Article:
Important: Whether the critical error issue is resolved or not, remember to rename the plugins. The deactivated folder is returned to the ‘Plugins’ section. WordPress will then recognize the folder and you will be able to re-activate them one by one from the WordPress dashboard to determine which one caused the critical error.
Switch to the default theme
The next step in fixing a critical error is to switch your WordPress theme back to the default theme. This will fix the critical error issue if it is caused by some code in your current WordPress theme.
Simply go to the WordPress.org theme directory and download a fresh copy of the twentytwentyone or twentytwentytwo WordPress theme.
Next, you need to extract the theme file to your PC. This will create a folder named theme on your computer.
Now you need to connect to your WordPress site using an FTP client or the file manager app in your hosting control panel. Once connected, navigate to the /wp-content/themes folder and you will see a list of all the themes installed on your website.
Go ahead and download them all to your computer as a backup. After that, you need to remove all theme folders from your site.
Your WordPress site no longer has a theme installed. To fix this, go ahead and download the default theme folder you downloaded earlier.
When you’re done, you can try visiting your website.
If the critical error was caused by your WordPress theme, then it should be gone now and you should be able to access your site.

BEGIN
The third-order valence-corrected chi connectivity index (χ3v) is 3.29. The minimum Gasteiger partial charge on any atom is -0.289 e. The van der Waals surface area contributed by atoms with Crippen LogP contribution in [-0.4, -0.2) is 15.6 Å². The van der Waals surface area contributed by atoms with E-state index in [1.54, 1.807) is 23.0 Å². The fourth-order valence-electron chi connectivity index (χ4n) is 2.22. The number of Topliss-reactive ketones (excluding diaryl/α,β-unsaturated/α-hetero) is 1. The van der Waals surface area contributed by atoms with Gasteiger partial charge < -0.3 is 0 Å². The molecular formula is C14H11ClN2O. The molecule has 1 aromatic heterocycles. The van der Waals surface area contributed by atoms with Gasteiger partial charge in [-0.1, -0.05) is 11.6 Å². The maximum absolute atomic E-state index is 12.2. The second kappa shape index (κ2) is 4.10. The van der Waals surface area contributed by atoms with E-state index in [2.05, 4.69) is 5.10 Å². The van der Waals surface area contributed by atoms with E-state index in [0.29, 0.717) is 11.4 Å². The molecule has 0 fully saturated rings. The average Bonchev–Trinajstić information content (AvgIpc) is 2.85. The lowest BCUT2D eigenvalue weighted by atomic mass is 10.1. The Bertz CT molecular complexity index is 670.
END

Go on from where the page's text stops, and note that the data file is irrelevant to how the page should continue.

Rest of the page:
A corrupt WordPress core file or malware can also cause a critical error in WordPress. The easiest way to fix this is to reinstall WordPress.
Go to WordPress.org and download a fresh copy of WordPress on your PC. After downloading the file, you need to extract it from your computer. This will create a folder called “wordpress” which contains all the files needed for the reinstall.
You then need to connect to your WordPress site using an FTP client or the file manager app in your hosting control panel.
Once connected, you need to navigate to the root folder of your website. The root folder is the one that contains the wp-admin, wp-content, wp-includes, and wp-admin folders inside it.
Now select the files in the wordpress folder on your computer and upload them to your website. Your FTP client will ask if you want to overwrite or skip these files. You need to select “Overwrite” and check the box next to the “Always use this action” option.
Click on the “OK” button to continue. Your FTP client will now replace all your core WordPress files with fresh copies from your computer.
Once completed, you can try visiting your website to see if the error has been resolved.
If the critical value was caused by a corrupted WordPress core file or malware, then the error should be gone now.